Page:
In 2010, Lustig et. al from IBM classified business analytics workloads into three major categories in their paper “The Analytics Journey”:
Descriptive Analytics: A set of technologies and processes that use data to understand and analyze business performance
Predictive Analytics: The extensive use of data and mathematical techniques to uncover explanatory and predictive models of business performance representing the inherit relationship between data inputs and outputs/outcomes.
Prescriptive Analytics: A set of mathematical techniques that computationally determine a set of high-value alternative actions or decisions given a complex set of objectives, requirements, and constraints, with the goal of improving business performance.
You can find the full paper here. For those who don’t have time to read the whole paper, in short the journey starts with the question “what is going on?” moves on to “what is likely to happen in the future?” and finishes with “what can we do to make a certain outcome more likely?”.
When you start talking about constraints and improving performance, it starts sounding awfully similar to mathematical/computational optimization, don’t you think? It should. Because optimization is a major part of it.
Imagine, in your business, you discovered a relationship between profit, frequency of promotions and promotion amount. Given your customer base growth, you can forecast your profit for the next year, and even run what if scenarios by changing these parameters manually and see how they impact the forecast. The more promotions, the more people buy, so you see increased profit because of the volume but probably after a certain point, you get diminishing returns. What is the sweet spot? Prescriptive analytics tools can tell you what combination of these parameters can maximize your profit.
Let’s look at an example of how to do this in Tableau. Here, I have annual stock returns for a number of companies over 20 years. We will be using a metric called Sharpe ratio which characterizes how well the return of an asset compensates the investor for the risk taken. Our goal is to find the portfolio that maximizes Sharpe ratio.
We will use R’s optim function which comes with the base R package so there is no need to install or load any libraries.
Our data is in long format, that is; we have one column for all returns, a column that associates each row with a particular stock and a column with year. Our calculation needs a matrix so we will first
splitthe long table into chunks and then add each chunk as a new column (
cbind) next to each other. SharpeRatio function contains the logic for calculating Sharpe Ratio and it takes the percentages of each stock in your portfolio as input. You may have notice the constant 0.05, which is my assumption as the risk-free interest rate, the theoretical rate of return of an investment that an investor would expect from an absolutely risk-free investment. For example US treasury bonds are often considered risk-free. Also some of the optimization constraints are captured in the function. Considering the fact that each stock is associated with a percentage of total portfolio value, these have to be non-negative and add up to 1. We enforce the range of each percentage being between 1 and 0 using an if condition and when condition is not met we introduce a high penalty (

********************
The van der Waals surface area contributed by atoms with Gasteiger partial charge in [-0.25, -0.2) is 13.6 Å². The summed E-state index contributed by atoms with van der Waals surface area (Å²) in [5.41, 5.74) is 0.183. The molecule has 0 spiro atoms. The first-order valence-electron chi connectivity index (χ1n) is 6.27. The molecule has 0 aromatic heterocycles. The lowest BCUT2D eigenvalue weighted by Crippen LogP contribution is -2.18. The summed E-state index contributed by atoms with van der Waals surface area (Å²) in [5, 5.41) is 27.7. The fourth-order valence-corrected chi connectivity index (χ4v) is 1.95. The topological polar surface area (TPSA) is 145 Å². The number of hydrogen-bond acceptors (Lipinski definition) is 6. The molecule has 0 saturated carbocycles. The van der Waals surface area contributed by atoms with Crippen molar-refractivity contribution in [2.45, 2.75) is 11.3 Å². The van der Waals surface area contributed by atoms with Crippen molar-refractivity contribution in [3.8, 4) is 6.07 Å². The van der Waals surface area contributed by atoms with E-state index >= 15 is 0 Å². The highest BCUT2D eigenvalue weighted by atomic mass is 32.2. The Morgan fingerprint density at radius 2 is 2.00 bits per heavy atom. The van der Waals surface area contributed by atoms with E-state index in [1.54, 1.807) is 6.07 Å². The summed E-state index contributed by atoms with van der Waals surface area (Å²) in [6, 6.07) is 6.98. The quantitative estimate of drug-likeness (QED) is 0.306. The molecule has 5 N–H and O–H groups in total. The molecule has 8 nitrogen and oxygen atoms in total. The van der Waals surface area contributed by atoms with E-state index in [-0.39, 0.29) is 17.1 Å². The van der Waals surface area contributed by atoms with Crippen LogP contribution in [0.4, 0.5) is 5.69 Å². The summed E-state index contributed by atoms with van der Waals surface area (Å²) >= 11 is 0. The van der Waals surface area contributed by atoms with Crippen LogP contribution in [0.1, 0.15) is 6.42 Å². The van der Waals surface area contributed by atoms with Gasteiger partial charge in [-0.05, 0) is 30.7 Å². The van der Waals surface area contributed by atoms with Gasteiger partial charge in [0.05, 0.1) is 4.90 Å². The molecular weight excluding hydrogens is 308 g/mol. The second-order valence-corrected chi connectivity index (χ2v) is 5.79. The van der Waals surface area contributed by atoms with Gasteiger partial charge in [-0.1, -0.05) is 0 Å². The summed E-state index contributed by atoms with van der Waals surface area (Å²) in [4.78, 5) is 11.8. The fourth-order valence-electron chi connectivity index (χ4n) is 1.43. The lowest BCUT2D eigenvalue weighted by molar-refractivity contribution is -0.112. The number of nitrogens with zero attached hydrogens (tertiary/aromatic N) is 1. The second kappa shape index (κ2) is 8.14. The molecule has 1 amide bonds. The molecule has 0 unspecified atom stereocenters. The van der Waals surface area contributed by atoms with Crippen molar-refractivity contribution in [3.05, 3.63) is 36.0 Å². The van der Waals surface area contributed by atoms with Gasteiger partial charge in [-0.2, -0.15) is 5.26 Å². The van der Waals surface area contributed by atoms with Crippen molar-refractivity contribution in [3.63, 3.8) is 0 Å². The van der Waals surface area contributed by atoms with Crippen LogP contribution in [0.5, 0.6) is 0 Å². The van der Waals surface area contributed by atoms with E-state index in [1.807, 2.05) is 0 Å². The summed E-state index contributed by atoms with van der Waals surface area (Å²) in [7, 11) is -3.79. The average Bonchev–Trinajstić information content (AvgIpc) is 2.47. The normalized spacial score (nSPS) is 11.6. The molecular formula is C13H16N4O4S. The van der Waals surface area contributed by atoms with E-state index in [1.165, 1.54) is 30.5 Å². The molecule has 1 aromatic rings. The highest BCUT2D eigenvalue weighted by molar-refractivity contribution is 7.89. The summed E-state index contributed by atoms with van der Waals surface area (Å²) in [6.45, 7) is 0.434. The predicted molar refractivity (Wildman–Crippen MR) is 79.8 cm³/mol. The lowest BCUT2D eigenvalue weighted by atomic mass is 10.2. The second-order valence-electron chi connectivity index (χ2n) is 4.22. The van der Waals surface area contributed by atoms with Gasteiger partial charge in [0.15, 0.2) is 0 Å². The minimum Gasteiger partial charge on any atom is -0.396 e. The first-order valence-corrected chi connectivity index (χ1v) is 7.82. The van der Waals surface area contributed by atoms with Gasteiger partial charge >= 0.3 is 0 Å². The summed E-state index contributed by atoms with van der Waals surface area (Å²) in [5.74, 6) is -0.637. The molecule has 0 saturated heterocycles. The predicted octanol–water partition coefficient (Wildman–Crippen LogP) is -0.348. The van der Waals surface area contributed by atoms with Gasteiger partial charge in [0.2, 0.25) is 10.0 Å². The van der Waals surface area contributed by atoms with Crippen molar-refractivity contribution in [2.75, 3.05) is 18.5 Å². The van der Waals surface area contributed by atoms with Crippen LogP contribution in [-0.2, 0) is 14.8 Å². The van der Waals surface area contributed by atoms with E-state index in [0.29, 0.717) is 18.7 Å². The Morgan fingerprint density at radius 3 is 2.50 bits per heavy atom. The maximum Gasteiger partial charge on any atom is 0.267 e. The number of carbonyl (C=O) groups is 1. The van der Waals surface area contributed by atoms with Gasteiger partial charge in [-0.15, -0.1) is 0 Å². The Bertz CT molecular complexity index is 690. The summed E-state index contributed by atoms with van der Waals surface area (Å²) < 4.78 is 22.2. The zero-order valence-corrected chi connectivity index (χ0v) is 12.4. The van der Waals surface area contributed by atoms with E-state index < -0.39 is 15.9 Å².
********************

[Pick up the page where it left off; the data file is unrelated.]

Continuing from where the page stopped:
1e7) so our optimizer avoids those. Adding up to 1 is enforced by the line
p<-c(x,1-sum(x)). Function takes 1 fewer number than the total number of stocks selected by the user and the missing argument is computed by subtracting the sum of these arguments from 1 hence making sure when everything is added, it sums up to 1.
Next we call our optim function with a vector of zeros as initial values. I used L-BFGS-B as the optimization method and provided an upper/lower limit for ratios once again. You can try a different method like Nelder-Mead and skip the upper/lower limit and still get very similar results. Note that by default optim tries to minimize the result of the provided function. You can pass an argument (
control = list(fnscale = -1)) to have it maximize the goal or simply convert the results of your function. I did the latter. Hence my penalty for stepping out of bounds is a large positive number but my Sharpe Ratio is multiplied by –1.
Below is a screenshot showing an optimized portfolio for these 4 particular stocks based on 20 years of historical data.
You can download the workbook HERE. Enjoy!